Asked by: Denise Best, Oxford
While age is usually thought of as just the number of years you’ve been alive, people with identical ages often look – and seem – very different. In 2015, scientists at King’s College London published research suggesting that measuring the activity of around 150 specific genes gives a measure of ‘biological age’ linked more strongly to longevity than mere chronology.
But genetic activity is only one factor differentiating biological and chronological age. Exercise, diet and weight can also make a big difference. This has led to various questionnaires – such as the BBC’s online quiz – which can give clues about your current ‘real’ age, and offer advice on what you can do about it. When using these quizzes, do bear in mind that some of the measures are still controversial.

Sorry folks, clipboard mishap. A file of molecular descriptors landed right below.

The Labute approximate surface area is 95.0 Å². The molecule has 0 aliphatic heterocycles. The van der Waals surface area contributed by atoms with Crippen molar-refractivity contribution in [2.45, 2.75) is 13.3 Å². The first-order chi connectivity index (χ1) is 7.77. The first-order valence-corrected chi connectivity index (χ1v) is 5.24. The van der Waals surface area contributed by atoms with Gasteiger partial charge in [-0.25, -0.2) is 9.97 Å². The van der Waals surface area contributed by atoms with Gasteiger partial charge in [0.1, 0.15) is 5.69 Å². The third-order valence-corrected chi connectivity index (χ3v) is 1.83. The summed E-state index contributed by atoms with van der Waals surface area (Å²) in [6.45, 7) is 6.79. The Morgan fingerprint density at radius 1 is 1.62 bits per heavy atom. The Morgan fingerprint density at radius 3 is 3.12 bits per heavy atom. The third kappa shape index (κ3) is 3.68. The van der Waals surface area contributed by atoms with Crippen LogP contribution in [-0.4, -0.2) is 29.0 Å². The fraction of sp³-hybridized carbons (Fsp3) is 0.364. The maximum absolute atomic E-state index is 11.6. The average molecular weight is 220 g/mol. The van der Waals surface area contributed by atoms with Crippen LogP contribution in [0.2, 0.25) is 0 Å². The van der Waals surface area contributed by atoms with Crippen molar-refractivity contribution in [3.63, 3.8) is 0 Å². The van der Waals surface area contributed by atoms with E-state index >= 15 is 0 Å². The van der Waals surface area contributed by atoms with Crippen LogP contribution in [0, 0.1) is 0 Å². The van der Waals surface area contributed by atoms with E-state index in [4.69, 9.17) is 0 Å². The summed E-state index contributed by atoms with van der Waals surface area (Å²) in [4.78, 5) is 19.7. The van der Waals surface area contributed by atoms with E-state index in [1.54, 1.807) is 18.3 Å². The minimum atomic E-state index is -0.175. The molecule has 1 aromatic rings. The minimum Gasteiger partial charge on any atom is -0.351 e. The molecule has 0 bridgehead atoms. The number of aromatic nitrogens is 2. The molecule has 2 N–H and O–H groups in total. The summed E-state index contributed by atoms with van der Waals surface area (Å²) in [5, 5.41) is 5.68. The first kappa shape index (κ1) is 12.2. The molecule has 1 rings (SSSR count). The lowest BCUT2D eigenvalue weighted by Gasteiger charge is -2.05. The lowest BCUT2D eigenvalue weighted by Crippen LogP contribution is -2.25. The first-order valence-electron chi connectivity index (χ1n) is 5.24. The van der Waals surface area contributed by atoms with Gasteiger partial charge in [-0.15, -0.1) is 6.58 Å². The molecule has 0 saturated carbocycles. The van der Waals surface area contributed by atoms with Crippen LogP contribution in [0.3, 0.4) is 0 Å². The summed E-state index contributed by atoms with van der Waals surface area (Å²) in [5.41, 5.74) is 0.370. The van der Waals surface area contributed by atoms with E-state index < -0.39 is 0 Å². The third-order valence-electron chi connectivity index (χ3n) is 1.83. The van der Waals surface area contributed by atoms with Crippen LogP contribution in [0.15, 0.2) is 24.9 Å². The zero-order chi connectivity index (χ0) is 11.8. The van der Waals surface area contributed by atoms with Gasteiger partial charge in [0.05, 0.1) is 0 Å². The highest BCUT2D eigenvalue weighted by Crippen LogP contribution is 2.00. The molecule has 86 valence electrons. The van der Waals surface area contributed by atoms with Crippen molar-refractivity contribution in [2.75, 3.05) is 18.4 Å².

Robert is a science writer and visiting professor of science at Aston University.